, , , , , , , , ,

The following article was first published last week at Paulick Report.

With a Sunland Park double in their Derby and Oaks, Hill ‘n’ Dale Farm’s young sire Midnight Lute scored successes that confound simple analysis of stallion potential and performance. The stallion’s son Govenor Charlie won the Sunland Park Derby by five lengths for owner-breeder Mike Pegram, and the Midnight Lute filly Midnight Lucky won the Sunland Park Oaks by eight lengths for Pegram, Watson, and Weitman, who also campaigned Midnight Lute. Both are trained by Bob Baffert, as were Midnight Lute and his sire, Real Quiet.

A resounding champion as a sprinter on the racetrack with victories at 4 and 5 in the Grade 1 Breeders’ Cup Sprint, Midnight Lute was not pedigreed to be a specialist sprinter, and his performance at stud has been in keeping with his bloodlines, more so than his racetrack performances.

This is not surprising, as the stallion’s sire is the champion and premier 10-furlong performer Real Quiet, whose best races came with victories in the Kentucky Derby, Preakness, and Pimlico Special. As a sire, Real Quiet did not reproduce himself with a classic-winning colt. His best son was Midnight Lute, although some of his best daughters performed at the highest level at classic distances.
A tall and elegant horse of classic proportions, Real Quiet did not typically sire the broad and precociously muscled type of yearling preferred by the sales market. As a result, most breeders abandoned the horse quickly, with better mares moving to stallions with more saleable produce.

One exception was Midnight Lute’s co-breeder Trackside Farm, whose owner Tom Evans said, “Real Quiet had runners by the time we decided to send Candytuft to him, and in addition to fitting the stud fee range we could afford for the mare, the reason to make that mating was that I loved Real Quiet’s profile. He was a really beautiful horse, and we thought the match was what the mare needed to add some stretch to the foal.”

After the mare had foaled in 2002, she went to Real Quiet in May and did not conceive. The breeders’ options were to send Candytuft to the stallion in June or pass and breed her early the following year. They opted for the first, and Evans said, “I remember that every time I send a mare to a stallion in June. Midnight Lute was a May 13 foal,” and that is typically considered a non-commercial foaling date.

In the case of Midnight Lute, it didn’t matter. The yearling colt combined his dam’s correct conformation and general attractiveness with the sire’s scope and class to produce a very nice specimen. For breeders Trackside Farm (Tom Evans and Pam Clark), Macon Wilmil (Ted Forrest), and Marjac Farms (Rich Burke), the colt was a resounding commercial success, selling for $70,000 at the 2004 Keeneland September yearling sale to Tom McGreevy.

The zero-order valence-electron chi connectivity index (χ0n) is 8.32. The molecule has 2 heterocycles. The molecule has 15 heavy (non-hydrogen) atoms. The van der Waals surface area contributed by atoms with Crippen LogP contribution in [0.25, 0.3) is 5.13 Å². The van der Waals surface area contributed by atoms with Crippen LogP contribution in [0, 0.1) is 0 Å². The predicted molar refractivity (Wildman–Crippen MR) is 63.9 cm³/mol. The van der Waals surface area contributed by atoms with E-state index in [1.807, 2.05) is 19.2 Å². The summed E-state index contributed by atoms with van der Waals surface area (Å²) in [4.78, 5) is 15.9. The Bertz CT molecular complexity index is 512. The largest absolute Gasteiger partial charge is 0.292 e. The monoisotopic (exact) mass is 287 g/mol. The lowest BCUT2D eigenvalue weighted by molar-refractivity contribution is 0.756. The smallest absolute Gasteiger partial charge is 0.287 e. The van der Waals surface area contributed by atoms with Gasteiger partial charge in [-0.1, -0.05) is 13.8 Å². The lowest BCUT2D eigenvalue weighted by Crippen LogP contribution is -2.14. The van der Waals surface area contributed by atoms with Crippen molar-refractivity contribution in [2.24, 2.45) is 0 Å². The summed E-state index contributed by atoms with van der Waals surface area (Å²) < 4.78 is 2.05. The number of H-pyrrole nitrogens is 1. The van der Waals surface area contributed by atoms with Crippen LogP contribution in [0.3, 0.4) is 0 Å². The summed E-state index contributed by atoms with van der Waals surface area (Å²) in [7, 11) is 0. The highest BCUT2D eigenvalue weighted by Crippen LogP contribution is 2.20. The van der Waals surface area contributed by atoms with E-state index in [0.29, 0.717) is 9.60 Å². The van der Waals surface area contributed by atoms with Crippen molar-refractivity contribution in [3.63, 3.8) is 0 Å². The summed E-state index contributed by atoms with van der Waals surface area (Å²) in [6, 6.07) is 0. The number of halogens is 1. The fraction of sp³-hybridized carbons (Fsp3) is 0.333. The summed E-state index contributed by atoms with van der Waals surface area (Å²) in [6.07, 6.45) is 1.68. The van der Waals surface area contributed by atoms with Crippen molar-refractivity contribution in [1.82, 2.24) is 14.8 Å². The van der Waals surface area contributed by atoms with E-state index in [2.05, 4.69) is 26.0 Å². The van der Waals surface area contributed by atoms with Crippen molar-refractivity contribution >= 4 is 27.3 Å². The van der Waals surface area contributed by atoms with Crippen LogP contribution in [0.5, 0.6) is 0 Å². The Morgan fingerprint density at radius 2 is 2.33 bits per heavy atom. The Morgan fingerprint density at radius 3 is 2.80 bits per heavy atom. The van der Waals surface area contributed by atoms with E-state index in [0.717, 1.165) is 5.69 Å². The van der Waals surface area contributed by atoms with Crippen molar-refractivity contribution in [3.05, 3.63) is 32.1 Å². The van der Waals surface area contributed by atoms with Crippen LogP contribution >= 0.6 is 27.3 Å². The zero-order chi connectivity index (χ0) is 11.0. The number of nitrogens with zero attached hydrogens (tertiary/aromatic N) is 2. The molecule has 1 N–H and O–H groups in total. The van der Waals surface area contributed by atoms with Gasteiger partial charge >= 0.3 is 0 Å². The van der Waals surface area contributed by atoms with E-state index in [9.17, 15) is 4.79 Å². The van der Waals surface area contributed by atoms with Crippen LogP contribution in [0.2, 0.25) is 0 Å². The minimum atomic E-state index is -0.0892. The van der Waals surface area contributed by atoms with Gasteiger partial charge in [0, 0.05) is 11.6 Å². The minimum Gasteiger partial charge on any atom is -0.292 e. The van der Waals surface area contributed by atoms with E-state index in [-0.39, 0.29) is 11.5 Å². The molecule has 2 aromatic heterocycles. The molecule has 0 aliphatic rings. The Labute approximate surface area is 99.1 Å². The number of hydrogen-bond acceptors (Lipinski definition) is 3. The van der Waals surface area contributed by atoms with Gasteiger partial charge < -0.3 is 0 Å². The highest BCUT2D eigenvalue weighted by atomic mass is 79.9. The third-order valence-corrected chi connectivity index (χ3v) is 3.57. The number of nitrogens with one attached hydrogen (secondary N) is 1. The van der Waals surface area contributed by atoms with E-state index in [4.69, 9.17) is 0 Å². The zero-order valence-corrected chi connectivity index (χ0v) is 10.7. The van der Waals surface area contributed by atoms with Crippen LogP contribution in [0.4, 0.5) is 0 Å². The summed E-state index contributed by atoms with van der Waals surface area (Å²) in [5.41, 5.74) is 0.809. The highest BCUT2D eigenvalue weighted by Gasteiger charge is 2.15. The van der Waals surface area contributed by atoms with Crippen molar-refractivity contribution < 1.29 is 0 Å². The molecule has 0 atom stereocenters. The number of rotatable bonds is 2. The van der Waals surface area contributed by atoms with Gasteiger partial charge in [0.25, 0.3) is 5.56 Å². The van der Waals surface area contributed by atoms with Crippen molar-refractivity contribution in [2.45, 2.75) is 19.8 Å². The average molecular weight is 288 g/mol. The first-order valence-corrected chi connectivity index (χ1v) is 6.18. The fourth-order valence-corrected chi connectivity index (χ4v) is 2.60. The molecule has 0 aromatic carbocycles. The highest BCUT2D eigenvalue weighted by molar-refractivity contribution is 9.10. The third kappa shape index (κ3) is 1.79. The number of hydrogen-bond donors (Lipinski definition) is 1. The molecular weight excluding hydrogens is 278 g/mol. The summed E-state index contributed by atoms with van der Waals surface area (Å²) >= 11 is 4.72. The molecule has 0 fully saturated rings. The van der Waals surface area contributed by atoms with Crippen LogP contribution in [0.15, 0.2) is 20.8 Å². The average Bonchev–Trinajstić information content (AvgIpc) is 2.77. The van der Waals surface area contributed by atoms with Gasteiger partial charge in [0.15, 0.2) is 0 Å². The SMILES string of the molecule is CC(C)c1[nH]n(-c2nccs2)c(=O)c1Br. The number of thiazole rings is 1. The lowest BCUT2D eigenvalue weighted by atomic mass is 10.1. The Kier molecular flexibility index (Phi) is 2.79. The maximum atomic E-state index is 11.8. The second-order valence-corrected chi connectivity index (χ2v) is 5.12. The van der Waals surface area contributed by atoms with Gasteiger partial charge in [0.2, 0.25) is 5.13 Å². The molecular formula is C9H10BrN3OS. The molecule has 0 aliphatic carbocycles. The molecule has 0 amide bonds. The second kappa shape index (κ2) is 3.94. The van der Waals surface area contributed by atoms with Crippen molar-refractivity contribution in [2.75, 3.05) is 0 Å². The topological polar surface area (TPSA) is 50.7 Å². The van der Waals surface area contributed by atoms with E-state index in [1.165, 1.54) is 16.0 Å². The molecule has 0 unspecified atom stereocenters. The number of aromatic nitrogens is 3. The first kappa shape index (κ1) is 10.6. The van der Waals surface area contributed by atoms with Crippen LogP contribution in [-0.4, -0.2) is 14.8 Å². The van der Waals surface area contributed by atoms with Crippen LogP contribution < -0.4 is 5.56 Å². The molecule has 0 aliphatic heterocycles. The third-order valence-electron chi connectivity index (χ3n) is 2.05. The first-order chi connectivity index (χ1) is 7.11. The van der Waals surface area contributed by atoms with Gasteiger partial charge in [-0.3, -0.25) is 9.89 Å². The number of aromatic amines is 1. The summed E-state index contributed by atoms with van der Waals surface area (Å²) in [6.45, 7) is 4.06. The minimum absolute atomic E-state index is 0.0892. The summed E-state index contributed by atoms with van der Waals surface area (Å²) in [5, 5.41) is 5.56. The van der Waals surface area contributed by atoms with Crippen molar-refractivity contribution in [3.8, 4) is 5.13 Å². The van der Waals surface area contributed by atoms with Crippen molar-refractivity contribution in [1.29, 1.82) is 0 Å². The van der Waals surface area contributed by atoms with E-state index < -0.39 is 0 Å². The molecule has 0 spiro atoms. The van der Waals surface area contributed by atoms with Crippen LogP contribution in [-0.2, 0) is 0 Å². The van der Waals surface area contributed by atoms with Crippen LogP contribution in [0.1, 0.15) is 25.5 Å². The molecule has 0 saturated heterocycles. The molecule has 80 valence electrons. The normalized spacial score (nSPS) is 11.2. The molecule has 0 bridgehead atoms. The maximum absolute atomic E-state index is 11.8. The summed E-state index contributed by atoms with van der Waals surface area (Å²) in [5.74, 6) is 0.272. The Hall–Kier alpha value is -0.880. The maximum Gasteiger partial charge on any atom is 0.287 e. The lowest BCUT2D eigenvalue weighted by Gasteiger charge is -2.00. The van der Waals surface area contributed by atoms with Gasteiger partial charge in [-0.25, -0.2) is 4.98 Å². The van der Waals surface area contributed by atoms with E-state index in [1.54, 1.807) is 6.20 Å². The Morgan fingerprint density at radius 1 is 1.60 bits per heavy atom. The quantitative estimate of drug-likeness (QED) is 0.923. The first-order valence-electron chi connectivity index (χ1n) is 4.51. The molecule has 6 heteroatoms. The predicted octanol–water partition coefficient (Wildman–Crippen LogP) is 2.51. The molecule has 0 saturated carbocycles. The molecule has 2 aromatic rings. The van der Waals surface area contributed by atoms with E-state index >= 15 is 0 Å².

Evans approached the buyer after the sale to thank him, and McGreevy said, “I was always going to buy that colt,” Evans recalled.

Pinhooked the following spring to the sales of juveniles in training in Florida, Midnight Lute was an RNA at $290,000 and sold after the auction. Trainer Bob Baffert, who had selected Real Quiet at auction, was instrumental in the acquisition of the stallion’s best racing son for Pegram and partners.

Another take on the potential of Midnight Lute as a stallion comes from my associate at DataTrack International, pedigree commentator Robert Fierro. He noted that, on the results of the stallion’s biomechanical profile, “We loved Midnight Lute. His profile on one of our programs was very unusual for a horse his size, in that he matches nearly 50 percent of the mares in our test book. That is very unusual for a horse as big as Midnight Lute,” who towers over man and beast at 17 hands-plus.

Fierro continued, “In size, Midnight Lute is in a category of his own. Stallions like him usually project to be modest at best, but what tipped the scale for him is that he matched a number of modest-sized mares, which is unusual but very beneficial, as the norms of the breed tend to breed toward the horses of that size.”

One of the implications of Midnight Lute’s results on his biomechanics is that it appeared he would get racers who would appreciate racing two turns, rather than simply sprinting, as many people would have expected from a racehorse who was “limited” to sprinting himself.

Although Midnight Lute showed his best form by clubbing his contemporaries with come from behind finishes at sprint distances, he did race successfully at longer distances, and his natural aptitude was clearly suitable for racing at longer distances from his size, scope, balance, and physical proportions.

Midnight Lute’s offspring are consistently showing that they appreciate the opportunity to mature and race distances of a mile, at least, and there is plenty of reason to expect that they will continue to improve at even longer distances as opportunities come to them.